New NGO law for Egypt in force

Belal Manzour , Tuesday 19 Jan 2021

Al-Ahram Weekly examines the executive regulations of a new law governing the work of non-governmental organisations (NGOs) in Egypt published this week

New NGO law in force
Nevine El-Kabbag, Minister of Social Solidarity was instrumental in the issuance of the new law.

Two months after the cabinet approved the executive regulations of Law 149/2019, ratified by President Abdel-Fattah Al-Sisi in August, the regulations have been published. The law replaces legislation issued in 2017 which was heavily criticised by civil society locally and internationally for restricting the work of NGOs.

The new law and its executive regulations are a result of a process of consultation between different stakeholders, including the ministries of justice, solidarity and interior, the General Federation of Non-governmental Organisations in Egypt, the National Council of Human Rights, public figures, research centres and representatives from 1,164 local NGOs.

The consultations were based on a study of international best practice, with an eye on broadening the role and activities of NGOs in Egypt. The dialogue concluded that the relationship between state and civil society needed redrawing based on the basis of partnership and greater mutual trust.

While the regulations require NGOs to provide extensive data to register with the authorities, including information on founders and planned activities, the new law removed obstacles to the establishment of NGOs contained in the earlier law 70/2017. Section one of the new law allows NGOs to be established following notification, dispensing with the 60-day delay that previously applied, and exempts the newly established entity from registration fees, customs and real estate taxes.

The law places a 25 per cent cap on the number of non-Egyptian directors on the board of NGOs, up from 10 per cent in its predecessor, allowing for greater foreign involvement in civil society.

Licensing a foreign NGO requires Foreign Ministry approval. Egyptian NGOs, however, are allowed to open offices in other countries and receive donor funds. Such funds are restricted to a single bank account, making it easier to track the funding and its sources, except in the case of NGOs with annual revenues and expenses of more than LE5 million, when multiple accounts can be used.

It is estimated that 700 NGOs in Egypt receive external funding from non-governmental institutions such as the United Nations Population Fund (UNFPA), the United Nations Educational, Scientific and Cultural Organisation (UNESCO) and the United States Agency for International Development (USAID). In order to receive foreign funds NGOs must notify the Ministry of Social Solidarity and demonstrate compliance with combating terrorism and money laundering legislation. The new law mandates a 60-day period, down from 90, for any approval decision on foreign funding, and considers non-response within 60 days as implicit approval.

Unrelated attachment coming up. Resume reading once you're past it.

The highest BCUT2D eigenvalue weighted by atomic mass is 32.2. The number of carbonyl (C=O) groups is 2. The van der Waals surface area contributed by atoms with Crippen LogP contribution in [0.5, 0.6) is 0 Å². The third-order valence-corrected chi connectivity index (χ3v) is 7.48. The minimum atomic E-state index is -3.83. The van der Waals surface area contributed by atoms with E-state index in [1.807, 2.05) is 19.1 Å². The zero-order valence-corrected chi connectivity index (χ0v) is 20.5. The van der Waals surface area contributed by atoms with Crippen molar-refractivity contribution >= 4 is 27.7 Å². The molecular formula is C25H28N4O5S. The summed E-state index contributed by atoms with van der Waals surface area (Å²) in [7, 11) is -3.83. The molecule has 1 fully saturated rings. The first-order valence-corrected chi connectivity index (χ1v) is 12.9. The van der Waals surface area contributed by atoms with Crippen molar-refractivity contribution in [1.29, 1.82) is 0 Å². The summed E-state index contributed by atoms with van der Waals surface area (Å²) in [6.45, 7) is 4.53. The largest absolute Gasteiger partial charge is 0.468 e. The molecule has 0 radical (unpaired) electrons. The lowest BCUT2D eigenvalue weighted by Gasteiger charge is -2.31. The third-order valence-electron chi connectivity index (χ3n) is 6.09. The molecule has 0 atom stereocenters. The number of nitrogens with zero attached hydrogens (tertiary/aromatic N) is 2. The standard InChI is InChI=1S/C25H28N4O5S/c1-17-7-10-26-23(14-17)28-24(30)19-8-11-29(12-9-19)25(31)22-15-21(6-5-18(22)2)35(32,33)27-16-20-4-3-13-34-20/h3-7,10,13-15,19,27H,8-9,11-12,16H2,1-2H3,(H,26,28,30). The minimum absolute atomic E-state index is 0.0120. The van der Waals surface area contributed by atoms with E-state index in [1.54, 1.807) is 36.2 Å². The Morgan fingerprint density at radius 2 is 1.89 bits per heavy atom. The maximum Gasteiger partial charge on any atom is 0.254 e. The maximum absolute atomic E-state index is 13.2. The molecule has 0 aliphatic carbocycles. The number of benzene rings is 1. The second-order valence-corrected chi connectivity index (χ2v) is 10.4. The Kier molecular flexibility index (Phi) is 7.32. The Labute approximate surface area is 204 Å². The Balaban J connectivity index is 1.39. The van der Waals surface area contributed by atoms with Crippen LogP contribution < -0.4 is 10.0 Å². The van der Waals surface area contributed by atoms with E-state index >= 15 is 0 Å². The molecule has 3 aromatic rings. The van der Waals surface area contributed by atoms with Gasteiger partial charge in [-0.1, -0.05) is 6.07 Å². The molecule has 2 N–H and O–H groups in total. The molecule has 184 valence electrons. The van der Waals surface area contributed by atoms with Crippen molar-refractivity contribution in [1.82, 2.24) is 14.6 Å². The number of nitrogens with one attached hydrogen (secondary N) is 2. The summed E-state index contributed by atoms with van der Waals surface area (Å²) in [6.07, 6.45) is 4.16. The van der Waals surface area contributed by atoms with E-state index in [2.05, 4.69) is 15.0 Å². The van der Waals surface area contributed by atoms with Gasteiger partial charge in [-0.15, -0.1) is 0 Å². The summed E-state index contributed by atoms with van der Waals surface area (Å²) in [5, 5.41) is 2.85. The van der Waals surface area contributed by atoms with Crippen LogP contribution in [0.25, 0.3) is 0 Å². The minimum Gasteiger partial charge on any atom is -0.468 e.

Existing NGOs have been granted a year to comply with the new regulations.

Between 2014 and 2016 there were several crackdowns on foreign-funded NGOs working in Egypt due to lack of information about their sources of funding.

A number of NGOs were closed, their assets frozen, and some personnel jailed. The new act includes provisions to dissolve associations and prosecute those found in breach of the relevant laws, though custodial sentences have been replaced by financial penalties.

There are likely to be structural impediments to implementing the new law. The requirement that all donations be in the form of bank transfers is expected to cause problems given the deficiencies in local Fintech infrastructure.   

On the whole, though the new executive regulations of civil society act dealt with deficiencies and shortcoming in the previous act of 2017 and highlight the importance of organising NGOs’ activities in Egypt and paving the way before them to carry out in a healthy partnership with the state their needed efforts for the social and political good of the whole society.

NGOs working in Egypt are banned by the new law from engaging in political activities.

*The writer is a researcher at the Egyptian Centre for Strategic Studies.

*A version of this article appears in print in the 21 January, 2021 edition of Al-Ahram Weekly.

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